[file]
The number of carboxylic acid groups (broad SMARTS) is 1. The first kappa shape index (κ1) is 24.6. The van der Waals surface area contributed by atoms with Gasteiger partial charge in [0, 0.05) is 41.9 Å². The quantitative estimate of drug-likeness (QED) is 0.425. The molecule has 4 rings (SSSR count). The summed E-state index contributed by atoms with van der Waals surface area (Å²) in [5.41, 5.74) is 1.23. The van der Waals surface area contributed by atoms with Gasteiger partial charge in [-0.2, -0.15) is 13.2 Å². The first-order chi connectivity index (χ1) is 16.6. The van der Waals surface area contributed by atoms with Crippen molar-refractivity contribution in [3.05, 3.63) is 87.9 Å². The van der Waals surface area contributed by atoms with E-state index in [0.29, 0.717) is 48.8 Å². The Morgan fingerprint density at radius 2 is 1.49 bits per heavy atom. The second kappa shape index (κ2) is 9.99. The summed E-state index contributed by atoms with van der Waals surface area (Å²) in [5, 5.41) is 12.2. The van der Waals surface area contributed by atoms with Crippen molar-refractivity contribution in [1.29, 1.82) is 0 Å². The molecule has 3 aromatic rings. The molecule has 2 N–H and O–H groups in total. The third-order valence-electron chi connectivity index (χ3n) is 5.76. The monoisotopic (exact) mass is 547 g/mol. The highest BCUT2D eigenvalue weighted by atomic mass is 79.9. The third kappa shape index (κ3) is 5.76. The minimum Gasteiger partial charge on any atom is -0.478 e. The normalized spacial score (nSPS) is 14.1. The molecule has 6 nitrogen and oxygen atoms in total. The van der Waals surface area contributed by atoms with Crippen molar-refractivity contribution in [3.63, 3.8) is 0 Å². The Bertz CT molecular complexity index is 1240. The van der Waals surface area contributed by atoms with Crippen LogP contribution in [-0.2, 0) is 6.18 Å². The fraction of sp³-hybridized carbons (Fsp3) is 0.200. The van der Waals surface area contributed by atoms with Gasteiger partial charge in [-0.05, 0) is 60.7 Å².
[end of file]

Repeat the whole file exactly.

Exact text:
The number of carboxylic acid groups (broad SMARTS) is 1. The first kappa shape index (κ1) is 24.6. The van der Waals surface area contributed by atoms with Gasteiger partial charge in [0, 0.05) is 41.9 Å². The quantitative estimate of drug-likeness (QED) is 0.425. The molecule has 4 rings (SSSR count). The summed E-state index contributed by atoms with van der Waals surface area (Å²) in [5.41, 5.74) is 1.23. The van der Waals surface area contributed by atoms with Gasteiger partial charge in [-0.2, -0.15) is 13.2 Å². The first-order chi connectivity index (χ1) is 16.6. The van der Waals surface area contributed by atoms with Crippen molar-refractivity contribution in [3.05, 3.63) is 87.9 Å². The van der Waals surface area contributed by atoms with E-state index in [0.29, 0.717) is 48.8 Å². The Morgan fingerprint density at radius 2 is 1.49 bits per heavy atom. The second kappa shape index (κ2) is 9.99. The summed E-state index contributed by atoms with van der Waals surface area (Å²) in [5, 5.41) is 12.2. The van der Waals surface area contributed by atoms with Crippen molar-refractivity contribution in [1.29, 1.82) is 0 Å². The molecule has 3 aromatic rings. The molecule has 2 N–H and O–H groups in total. The third-order valence-electron chi connectivity index (χ3n) is 5.76. The monoisotopic (exact) mass is 547 g/mol. The highest BCUT2D eigenvalue weighted by atomic mass is 79.9. The third kappa shape index (κ3) is 5.76. The minimum Gasteiger partial charge on any atom is -0.478 e. The normalized spacial score (nSPS) is 14.1. The molecule has 6 nitrogen and oxygen atoms in total. The van der Waals surface area contributed by atoms with Crippen molar-refractivity contribution in [3.63, 3.8) is 0 Å². The Bertz CT molecular complexity index is 1240. The van der Waals surface area contributed by atoms with Crippen LogP contribution in [-0.2, 0) is 6.18 Å². The fraction of sp³-hybridized carbons (Fsp3) is 0.200. The van der Waals surface area contributed by atoms with Gasteiger partial charge in [-0.05, 0) is 60.7 Å².